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China allows texting in Xinjiang six months after riots

By Michael Bristow
BBC News, Beijing

Burned out bus in Urumqi, China 6/7/09
The riots in July were the worst ethnic unrest in China in decades

Text messaging services have resumed in the Chinese region of Xinjiang, six months after deadly ethnic unrest that left nearly 200 people dead.

Services were being restored gradually, according to an official quoted by China's state-run Xinhua news agency.

People were stopped from sending text messages last July following riots and demonstrations in Xinjiang.

The authorities said this was done to maintain social order between ethnic Uighurs and Han Chinese people.

The BBC confirmed that services have restarted by texting a Xinjiang resident.

Internet access restored

An official with Xinjiang's regional government acknowledged the texting ban inconvenience people, but was necessary for security.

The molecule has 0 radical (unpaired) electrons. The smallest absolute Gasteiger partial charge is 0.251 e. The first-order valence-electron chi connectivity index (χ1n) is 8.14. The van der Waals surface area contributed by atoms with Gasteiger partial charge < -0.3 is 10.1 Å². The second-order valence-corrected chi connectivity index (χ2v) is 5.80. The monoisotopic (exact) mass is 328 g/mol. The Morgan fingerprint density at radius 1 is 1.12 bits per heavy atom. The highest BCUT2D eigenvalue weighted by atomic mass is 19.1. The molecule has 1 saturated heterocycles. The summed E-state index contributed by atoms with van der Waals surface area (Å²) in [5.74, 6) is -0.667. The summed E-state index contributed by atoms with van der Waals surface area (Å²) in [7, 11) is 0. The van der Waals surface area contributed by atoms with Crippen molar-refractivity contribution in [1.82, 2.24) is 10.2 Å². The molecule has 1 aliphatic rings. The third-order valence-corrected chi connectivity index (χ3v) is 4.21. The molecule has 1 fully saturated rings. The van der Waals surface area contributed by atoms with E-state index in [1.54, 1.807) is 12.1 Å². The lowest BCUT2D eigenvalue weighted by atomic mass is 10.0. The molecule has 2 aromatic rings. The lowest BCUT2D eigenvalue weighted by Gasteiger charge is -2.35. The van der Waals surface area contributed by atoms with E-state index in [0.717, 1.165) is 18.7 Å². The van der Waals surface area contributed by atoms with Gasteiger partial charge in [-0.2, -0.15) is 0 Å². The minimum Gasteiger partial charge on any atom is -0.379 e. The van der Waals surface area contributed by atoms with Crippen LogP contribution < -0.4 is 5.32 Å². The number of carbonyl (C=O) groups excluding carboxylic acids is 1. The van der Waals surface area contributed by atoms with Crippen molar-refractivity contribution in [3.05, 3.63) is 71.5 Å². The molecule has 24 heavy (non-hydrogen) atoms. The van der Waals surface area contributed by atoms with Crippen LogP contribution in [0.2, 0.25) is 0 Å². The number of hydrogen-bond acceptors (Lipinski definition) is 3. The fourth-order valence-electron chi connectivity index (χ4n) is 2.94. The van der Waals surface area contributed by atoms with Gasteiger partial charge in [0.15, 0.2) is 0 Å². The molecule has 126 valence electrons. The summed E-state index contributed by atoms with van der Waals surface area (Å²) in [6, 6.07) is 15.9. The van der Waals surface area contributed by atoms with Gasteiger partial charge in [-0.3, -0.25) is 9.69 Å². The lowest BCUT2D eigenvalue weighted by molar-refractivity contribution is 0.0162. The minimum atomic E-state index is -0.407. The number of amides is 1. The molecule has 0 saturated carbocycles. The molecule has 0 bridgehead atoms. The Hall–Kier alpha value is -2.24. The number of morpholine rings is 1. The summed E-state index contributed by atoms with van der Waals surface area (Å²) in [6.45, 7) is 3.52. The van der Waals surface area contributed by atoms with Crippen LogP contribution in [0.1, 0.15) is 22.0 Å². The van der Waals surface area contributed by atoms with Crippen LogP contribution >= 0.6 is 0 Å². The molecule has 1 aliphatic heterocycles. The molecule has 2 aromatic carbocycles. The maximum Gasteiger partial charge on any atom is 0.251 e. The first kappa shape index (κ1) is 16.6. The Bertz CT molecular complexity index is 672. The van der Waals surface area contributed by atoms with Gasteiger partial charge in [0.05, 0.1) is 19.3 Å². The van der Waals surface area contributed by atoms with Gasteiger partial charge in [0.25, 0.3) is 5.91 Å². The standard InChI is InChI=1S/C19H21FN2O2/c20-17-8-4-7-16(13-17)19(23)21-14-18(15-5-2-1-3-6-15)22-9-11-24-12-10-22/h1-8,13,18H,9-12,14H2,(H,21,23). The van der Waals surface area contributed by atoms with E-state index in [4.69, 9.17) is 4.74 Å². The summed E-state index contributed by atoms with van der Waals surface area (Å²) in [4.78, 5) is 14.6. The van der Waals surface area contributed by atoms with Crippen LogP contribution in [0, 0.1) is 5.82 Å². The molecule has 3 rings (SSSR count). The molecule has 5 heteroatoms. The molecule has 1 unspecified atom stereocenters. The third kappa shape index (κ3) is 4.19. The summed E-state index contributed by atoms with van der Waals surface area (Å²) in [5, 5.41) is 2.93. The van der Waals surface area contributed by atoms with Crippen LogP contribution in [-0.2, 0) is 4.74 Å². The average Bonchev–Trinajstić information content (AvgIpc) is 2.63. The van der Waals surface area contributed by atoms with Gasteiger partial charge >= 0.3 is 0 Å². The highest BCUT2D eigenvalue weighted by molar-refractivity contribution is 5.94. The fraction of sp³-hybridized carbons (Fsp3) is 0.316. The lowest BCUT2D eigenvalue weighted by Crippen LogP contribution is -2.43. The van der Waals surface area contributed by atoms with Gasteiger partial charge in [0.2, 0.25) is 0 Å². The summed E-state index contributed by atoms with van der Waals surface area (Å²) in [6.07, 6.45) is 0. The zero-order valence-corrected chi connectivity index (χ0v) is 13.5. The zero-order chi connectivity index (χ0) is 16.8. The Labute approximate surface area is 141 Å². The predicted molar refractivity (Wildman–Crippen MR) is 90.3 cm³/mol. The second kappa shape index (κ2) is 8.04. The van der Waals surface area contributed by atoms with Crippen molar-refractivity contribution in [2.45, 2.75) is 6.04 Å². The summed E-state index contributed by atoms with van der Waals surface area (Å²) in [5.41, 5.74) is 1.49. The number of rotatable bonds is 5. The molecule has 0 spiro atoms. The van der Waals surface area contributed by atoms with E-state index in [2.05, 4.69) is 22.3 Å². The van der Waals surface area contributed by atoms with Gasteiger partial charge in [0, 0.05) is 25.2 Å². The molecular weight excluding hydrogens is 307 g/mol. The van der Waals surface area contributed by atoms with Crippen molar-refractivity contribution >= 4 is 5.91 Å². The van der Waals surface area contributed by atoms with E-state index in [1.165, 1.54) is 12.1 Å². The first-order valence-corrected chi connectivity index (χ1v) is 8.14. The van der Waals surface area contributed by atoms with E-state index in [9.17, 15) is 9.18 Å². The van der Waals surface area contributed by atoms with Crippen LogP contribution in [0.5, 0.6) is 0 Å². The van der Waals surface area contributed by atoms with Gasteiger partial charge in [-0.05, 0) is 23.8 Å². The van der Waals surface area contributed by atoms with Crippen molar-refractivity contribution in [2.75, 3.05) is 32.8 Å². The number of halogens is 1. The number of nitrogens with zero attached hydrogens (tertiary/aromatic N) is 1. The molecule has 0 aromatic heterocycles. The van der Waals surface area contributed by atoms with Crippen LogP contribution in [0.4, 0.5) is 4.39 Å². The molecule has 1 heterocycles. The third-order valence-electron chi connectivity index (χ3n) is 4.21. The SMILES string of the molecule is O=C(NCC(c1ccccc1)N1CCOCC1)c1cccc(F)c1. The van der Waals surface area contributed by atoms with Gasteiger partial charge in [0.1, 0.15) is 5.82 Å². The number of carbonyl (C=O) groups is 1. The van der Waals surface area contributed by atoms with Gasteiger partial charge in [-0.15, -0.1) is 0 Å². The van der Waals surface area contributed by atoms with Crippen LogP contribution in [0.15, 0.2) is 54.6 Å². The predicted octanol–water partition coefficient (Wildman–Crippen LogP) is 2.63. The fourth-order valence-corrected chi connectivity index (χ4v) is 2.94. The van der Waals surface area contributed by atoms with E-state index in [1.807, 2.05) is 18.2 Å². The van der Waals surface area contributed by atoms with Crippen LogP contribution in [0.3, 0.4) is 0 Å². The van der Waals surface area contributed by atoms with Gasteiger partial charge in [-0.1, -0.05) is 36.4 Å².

"The move proved to be effective in dealing with the riot and maintaining stability of the region," Xinhua quoted the unnamed official as saying.

The services was being being "gradually" restored beginning Sunday, he added.

The ban on sending text messages was introduced shortly after riots and protests in the regional capital, Urumqi, that left nearly 200 people dead, most of them Han Chinese.

Officials have said the unrest was orchestrated by Uighur separatists using the internet and text messaging.

The unrest revealed deep-seated antagonism between the mainly-Muslim Uighurs, the region's original inhabitants, and Han Chinese, most of whom have moved into Xinjiang over the last five decades.

Internet access, which was also cut off, is also being gradually resumed.

At the end of December the government began to restore access to some officially sanctioned sites, such as Xinhua, and allowed a number of other online services.



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